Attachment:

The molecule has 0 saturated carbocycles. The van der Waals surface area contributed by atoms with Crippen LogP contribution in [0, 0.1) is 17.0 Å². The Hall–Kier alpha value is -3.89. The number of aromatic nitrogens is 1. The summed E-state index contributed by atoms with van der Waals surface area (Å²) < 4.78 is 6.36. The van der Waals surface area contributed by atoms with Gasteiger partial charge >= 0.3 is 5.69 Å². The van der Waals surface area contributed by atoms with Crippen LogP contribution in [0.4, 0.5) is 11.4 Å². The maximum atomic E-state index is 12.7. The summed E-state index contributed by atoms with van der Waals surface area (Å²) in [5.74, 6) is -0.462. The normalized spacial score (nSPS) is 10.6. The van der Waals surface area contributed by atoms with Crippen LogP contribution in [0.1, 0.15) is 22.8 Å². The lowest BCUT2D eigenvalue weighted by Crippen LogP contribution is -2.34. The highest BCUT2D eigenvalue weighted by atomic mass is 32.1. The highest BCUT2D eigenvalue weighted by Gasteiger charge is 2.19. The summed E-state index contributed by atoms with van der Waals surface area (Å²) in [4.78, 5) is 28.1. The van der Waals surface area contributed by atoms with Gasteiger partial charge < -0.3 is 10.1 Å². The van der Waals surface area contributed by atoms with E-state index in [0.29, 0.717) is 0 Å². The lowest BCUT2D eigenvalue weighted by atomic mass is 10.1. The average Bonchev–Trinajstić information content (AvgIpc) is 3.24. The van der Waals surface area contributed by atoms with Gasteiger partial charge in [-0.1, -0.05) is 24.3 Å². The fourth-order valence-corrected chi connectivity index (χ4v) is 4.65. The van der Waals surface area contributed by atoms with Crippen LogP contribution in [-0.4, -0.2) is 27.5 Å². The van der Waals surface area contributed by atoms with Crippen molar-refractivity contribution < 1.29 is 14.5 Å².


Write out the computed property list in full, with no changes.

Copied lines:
The molecule has 0 saturated carbocycles. The van der Waals surface area contributed by atoms with Crippen LogP contribution in [0, 0.1) is 17.0 Å². The Hall–Kier alpha value is -3.89. The number of aromatic nitrogens is 1. The summed E-state index contributed by atoms with van der Waals surface area (Å²) < 4.78 is 6.36. The van der Waals surface area contributed by atoms with Gasteiger partial charge >= 0.3 is 5.69 Å². The van der Waals surface area contributed by atoms with Crippen LogP contribution in [0.4, 0.5) is 11.4 Å². The maximum atomic E-state index is 12.7. The summed E-state index contributed by atoms with van der Waals surface area (Å²) in [5.74, 6) is -0.462. The normalized spacial score (nSPS) is 10.6. The van der Waals surface area contributed by atoms with Crippen LogP contribution in [0.1, 0.15) is 22.8 Å². The lowest BCUT2D eigenvalue weighted by Crippen LogP contribution is -2.34. The highest BCUT2D eigenvalue weighted by atomic mass is 32.1. The highest BCUT2D eigenvalue weighted by Gasteiger charge is 2.19. The summed E-state index contributed by atoms with van der Waals surface area (Å²) in [4.78, 5) is 28.1. The van der Waals surface area contributed by atoms with Gasteiger partial charge < -0.3 is 10.1 Å². The van der Waals surface area contributed by atoms with E-state index in [0.29, 0.717) is 0 Å². The lowest BCUT2D eigenvalue weighted by atomic mass is 10.1. The average Bonchev–Trinajstić information content (AvgIpc) is 3.24. The van der Waals surface area contributed by atoms with Gasteiger partial charge in [-0.1, -0.05) is 24.3 Å². The fourth-order valence-corrected chi connectivity index (χ4v) is 4.65. The van der Waals surface area contributed by atoms with Crippen LogP contribution in [-0.4, -0.2) is 27.5 Å². The van der Waals surface area contributed by atoms with Crippen molar-refractivity contribution < 1.29 is 14.5 Å².